Mike Tyson and I say ‘Let’s love each other’

You know when you and Mike Tyson are soooo on the same page about things? No, well let me back up. Just an hour ago, I was thinking about this Seth Godin book I’m reading, Linchpin. His main point is that the days of corporations selling mediocre widgets, websites and other crappy consumer goods is over. The ‘now’ offers an opportunity to be a excel by being passionate and skilled. I agree with Seth, but I default to all of the negative people I know. So far people have been encouraging of Mamaquest, but I think it’s hard to sass someone with no Mama.

The other day I was reading about starting up a business and one of the steps served as a guide to ward off people’s negativity and discouragement. It’s appalling. As if my success is separate or in competition with someone else’s success. My success is everyone’s success. We’re sharing this crazy planet.
That brings me to the Details.com interview with Mike Tyson. (Highly recommend it. It’s a riot.) Mikey T. says, ‘People just gotta love each other, treat each other better.’ Amen! Took the words right out of my mouth, MT.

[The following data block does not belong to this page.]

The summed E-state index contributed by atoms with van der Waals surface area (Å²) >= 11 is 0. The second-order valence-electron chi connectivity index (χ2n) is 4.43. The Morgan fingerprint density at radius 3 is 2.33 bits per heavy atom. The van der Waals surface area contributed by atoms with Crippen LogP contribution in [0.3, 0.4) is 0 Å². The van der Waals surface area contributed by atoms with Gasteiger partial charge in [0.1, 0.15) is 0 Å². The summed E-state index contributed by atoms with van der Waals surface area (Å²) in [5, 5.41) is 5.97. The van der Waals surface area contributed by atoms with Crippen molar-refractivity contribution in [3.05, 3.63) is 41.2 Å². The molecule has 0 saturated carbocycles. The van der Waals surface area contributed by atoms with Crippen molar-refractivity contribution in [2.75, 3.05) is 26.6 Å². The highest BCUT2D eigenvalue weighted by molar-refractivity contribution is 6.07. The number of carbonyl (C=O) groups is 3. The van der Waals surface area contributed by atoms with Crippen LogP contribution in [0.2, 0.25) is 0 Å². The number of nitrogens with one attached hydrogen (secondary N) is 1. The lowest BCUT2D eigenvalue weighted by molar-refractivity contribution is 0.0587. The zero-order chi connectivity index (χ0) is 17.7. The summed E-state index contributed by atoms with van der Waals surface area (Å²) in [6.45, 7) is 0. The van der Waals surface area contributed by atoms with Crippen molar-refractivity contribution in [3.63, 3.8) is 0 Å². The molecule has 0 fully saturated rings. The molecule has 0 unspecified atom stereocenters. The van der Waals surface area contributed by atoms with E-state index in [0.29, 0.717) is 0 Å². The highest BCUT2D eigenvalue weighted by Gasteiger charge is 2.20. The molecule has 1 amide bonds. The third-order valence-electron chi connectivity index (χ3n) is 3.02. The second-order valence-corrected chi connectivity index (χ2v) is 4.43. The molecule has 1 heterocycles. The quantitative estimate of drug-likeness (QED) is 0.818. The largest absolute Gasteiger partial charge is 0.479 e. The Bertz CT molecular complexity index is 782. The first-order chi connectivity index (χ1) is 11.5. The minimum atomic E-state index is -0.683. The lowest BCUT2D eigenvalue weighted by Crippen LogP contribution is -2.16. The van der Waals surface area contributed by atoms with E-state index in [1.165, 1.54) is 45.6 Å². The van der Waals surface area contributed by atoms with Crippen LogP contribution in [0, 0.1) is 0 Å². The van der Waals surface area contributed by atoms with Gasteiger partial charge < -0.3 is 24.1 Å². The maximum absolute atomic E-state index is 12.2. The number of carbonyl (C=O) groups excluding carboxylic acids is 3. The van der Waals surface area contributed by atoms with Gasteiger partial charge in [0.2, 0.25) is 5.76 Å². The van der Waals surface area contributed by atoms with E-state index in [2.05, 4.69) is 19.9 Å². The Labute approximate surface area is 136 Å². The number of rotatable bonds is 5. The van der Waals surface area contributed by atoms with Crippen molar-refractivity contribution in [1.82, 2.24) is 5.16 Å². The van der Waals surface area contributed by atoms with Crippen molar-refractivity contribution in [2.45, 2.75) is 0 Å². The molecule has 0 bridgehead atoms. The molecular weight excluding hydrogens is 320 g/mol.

A lot of what Mike talked about, including losing his four-year-old daughter and the fleeting sustenance of material possessions, was simply put: let’s help one another. I’m surprised to be joining the Mike Tyson road to redemption, but I’m on it. EVERYONE has some genius to offer. Inspiration surrounds us and yet most people sit in cubicles where the only qualification required is to detach their creative spark. As a former automaton, all I can say is that I hope I wake up in five years and see a capitalist society improved. One that encourages people to unleash their inner genius.
I recently read that with the advent of the internet, everyone will get their 15 minutes of fame. I have to ‘ugh.’ We need to help each out, not seek the Mike Tysonesk adulation. Like Mike says, ‘If you’re not humble, life will visit humbleness upon you.’
PS This is sort of unrelated, but Seth discusses different economists’ theories regarding commerce. Namely, Karl Marx vs. Adam Smith. Both agreed that there are two teams: management and labor. In this system labor follows the rules and management reaps all the rewards. Marx thought this was lousy for the laborers. Seth suggests in today’s economy, there is a third party emerging that borders both. (Stayed tuned for the conclusion–only on chapter 3.) After reading that I stumbled onto a fantastic animate short from London’s Royal Society for the Arts featuring Marxist sociologist David Harvey as he explains the “internal contradictions of capital accumulation.” My favorite part is exposing America’s love affair with home ownership, which began in 1930 with the idea that large sums of debt prevent strikes. Gross!
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